Campaign to teach Partition in British schools launched in Westminster yesterday
by Barfi Culture Team
19th July 2018
Credit: Kirat Raj Singh / Binita Kane
A potentially historic event took place at the House of Commons in Westminster, London, last night.

A campaign for the UK to have a formal Partition Commemoration day, and for this history to be taught in schools, was launched yesterday.

Spear-headed by Manchester-based lung doctor Binita Kane, it had support from MPs Virendra Sharma, Tan Dhesi, Afzal Khan, Mike Kane and others.

The event also featured speakers including BBC presenters Anita Rani, who presented the BBC series on Partition history last year, and Babita Sharma.

Binita Kane wrote earlier: "Many second generation British Asians have no idea what their parents and grandparents went through or why their families settled in Britain. Many white Caucasian Brits don’t understand the history of the Empire and it’s role in modern day multicultural Britain."

"I went through the British schooling system and learnt nothing on this topic and quite frankly, I don’t want the same for my children. History lessons should teach the good, the bad and the ugly and offer the chance to learn from the past."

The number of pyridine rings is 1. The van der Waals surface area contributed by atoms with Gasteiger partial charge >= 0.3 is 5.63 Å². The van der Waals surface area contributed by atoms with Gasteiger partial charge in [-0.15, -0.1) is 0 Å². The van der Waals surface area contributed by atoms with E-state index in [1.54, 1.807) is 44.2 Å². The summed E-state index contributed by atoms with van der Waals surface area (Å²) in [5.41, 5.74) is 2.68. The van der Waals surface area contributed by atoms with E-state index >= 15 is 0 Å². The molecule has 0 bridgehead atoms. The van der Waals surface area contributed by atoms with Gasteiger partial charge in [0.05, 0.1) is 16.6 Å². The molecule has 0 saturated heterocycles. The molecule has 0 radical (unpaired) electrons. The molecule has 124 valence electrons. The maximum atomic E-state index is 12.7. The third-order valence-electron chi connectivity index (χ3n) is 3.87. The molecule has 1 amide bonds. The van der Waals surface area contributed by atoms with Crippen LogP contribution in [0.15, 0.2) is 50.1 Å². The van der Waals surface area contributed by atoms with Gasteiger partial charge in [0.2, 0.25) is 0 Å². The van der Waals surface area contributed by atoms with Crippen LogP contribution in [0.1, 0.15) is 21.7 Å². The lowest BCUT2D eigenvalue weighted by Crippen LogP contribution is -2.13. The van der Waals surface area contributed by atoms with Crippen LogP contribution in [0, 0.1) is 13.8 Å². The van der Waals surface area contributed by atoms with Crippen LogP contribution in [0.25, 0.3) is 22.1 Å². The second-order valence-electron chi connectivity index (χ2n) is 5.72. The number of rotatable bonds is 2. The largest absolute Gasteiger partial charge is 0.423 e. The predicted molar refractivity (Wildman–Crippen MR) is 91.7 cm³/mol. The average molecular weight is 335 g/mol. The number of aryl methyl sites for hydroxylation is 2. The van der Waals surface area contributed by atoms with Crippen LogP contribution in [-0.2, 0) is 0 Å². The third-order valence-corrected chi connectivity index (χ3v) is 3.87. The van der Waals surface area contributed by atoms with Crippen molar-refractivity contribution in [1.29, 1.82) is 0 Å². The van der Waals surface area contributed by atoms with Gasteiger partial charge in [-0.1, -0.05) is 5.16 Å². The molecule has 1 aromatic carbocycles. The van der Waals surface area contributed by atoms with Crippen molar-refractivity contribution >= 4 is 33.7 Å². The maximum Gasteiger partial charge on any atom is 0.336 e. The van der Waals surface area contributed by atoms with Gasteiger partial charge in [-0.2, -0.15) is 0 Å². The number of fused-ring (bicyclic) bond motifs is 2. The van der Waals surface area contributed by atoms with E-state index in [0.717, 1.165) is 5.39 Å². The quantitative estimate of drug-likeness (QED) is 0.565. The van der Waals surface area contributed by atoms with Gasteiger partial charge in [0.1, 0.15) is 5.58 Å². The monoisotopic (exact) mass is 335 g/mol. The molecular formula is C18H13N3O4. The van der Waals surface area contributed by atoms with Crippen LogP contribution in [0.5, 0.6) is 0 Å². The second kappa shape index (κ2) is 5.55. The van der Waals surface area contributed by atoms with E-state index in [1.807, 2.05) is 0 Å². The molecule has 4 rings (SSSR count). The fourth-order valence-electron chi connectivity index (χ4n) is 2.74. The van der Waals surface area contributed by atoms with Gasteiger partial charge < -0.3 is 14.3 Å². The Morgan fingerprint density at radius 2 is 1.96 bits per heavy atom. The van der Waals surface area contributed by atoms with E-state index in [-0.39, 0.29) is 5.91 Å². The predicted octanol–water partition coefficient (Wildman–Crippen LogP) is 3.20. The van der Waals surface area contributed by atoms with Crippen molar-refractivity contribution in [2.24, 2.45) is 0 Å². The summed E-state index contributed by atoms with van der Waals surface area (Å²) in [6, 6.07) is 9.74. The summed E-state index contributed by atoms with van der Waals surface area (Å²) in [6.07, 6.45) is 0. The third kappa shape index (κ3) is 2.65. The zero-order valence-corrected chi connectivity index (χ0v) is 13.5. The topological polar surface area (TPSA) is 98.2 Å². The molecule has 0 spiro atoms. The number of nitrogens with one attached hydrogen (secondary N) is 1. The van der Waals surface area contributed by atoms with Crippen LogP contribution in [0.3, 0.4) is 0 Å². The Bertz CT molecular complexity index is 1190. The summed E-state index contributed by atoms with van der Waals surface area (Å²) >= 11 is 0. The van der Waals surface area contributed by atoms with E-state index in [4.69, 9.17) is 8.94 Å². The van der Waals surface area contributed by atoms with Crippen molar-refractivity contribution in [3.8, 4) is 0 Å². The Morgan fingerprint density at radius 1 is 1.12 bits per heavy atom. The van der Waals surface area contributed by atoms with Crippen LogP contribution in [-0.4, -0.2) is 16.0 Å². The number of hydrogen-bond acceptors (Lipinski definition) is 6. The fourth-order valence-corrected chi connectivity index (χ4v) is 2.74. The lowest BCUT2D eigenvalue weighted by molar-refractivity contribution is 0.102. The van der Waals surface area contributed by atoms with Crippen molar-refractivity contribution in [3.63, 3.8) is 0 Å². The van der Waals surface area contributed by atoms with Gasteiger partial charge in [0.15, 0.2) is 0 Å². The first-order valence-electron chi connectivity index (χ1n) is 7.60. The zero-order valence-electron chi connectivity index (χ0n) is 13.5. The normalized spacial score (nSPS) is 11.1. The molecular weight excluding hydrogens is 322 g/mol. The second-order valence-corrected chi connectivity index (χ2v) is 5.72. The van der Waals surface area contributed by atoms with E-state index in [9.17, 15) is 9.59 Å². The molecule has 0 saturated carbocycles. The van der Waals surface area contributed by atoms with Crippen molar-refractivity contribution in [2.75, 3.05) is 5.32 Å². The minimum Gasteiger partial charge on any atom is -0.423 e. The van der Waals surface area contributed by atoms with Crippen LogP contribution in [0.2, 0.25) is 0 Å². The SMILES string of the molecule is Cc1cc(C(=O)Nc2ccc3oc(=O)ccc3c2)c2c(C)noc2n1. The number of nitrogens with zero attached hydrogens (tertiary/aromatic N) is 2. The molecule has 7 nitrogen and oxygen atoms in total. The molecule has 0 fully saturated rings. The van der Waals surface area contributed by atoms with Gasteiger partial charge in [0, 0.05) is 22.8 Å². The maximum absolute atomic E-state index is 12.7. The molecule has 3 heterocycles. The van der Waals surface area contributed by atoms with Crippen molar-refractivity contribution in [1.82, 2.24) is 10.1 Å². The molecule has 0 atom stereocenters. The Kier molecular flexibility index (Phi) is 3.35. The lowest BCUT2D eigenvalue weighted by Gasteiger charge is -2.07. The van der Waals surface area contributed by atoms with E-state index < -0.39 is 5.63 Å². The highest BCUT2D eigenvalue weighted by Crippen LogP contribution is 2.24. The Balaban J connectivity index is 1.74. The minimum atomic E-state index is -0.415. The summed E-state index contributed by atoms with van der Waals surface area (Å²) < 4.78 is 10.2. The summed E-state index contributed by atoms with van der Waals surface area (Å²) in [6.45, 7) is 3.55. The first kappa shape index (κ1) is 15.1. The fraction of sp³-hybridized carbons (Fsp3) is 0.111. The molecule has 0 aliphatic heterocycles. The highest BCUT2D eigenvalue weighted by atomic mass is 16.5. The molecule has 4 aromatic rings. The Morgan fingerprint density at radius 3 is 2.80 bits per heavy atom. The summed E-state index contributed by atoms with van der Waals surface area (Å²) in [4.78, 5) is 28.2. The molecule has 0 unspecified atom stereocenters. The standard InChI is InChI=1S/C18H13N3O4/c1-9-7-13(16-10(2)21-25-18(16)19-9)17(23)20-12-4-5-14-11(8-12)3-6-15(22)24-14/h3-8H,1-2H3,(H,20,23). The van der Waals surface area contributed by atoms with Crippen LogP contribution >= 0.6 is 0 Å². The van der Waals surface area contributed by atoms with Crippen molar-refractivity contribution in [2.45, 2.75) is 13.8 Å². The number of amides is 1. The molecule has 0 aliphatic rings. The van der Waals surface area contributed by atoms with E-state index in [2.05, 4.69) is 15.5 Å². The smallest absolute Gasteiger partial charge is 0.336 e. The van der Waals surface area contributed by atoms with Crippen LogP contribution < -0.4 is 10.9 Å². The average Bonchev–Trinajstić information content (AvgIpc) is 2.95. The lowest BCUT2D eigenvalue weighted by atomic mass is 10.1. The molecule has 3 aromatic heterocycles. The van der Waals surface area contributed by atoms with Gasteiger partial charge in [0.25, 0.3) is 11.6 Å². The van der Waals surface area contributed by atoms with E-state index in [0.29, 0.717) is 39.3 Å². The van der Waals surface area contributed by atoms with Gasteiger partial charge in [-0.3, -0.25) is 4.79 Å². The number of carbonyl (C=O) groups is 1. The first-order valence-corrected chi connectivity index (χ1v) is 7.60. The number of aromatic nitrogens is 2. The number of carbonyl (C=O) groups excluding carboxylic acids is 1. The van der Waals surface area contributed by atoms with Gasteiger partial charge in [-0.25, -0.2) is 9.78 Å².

She is calling for August 17th to be made a formal Partition Commemoration Day and hopes to create a legacy project around this after the event.

After the event, Anita Rani wrote: "This is not just South Asian history, this is Global history but crucially this is BRITISH history. British kids with Indian/Pakistani/Bangladeshi heritage need to understand their shared history and how we are culturally bonded before we were religiously divided."

"It’s time to talk and learn about the true legacy of Empire warts n’ all. It’s time everyone was more informed about why so many people from Commonwealth nations moved here and how our stories, because of Britain’s imperial past, are inextricably linked. The conversation has begun but we’ll need your support to make it happen."

The event attracted people, campaigners and organisations from across the UK.

Barfi Culture will report more on this important campaign as it continues.

Where does it go from here?

Binita Kane told Barfi Culture: "Next step is a period of reflection and idea gathering. I have >150 people from very diverse backgrounds involved in the conversation so far. Interested in hearing thoughts/ideas of how to take it forward. Then key step will be to form a leadership group and get some infrastructure including project management and admin support to take this forward. Funding is essential so I’ll be trying hard to secure some!"

To get involved email:
Share this: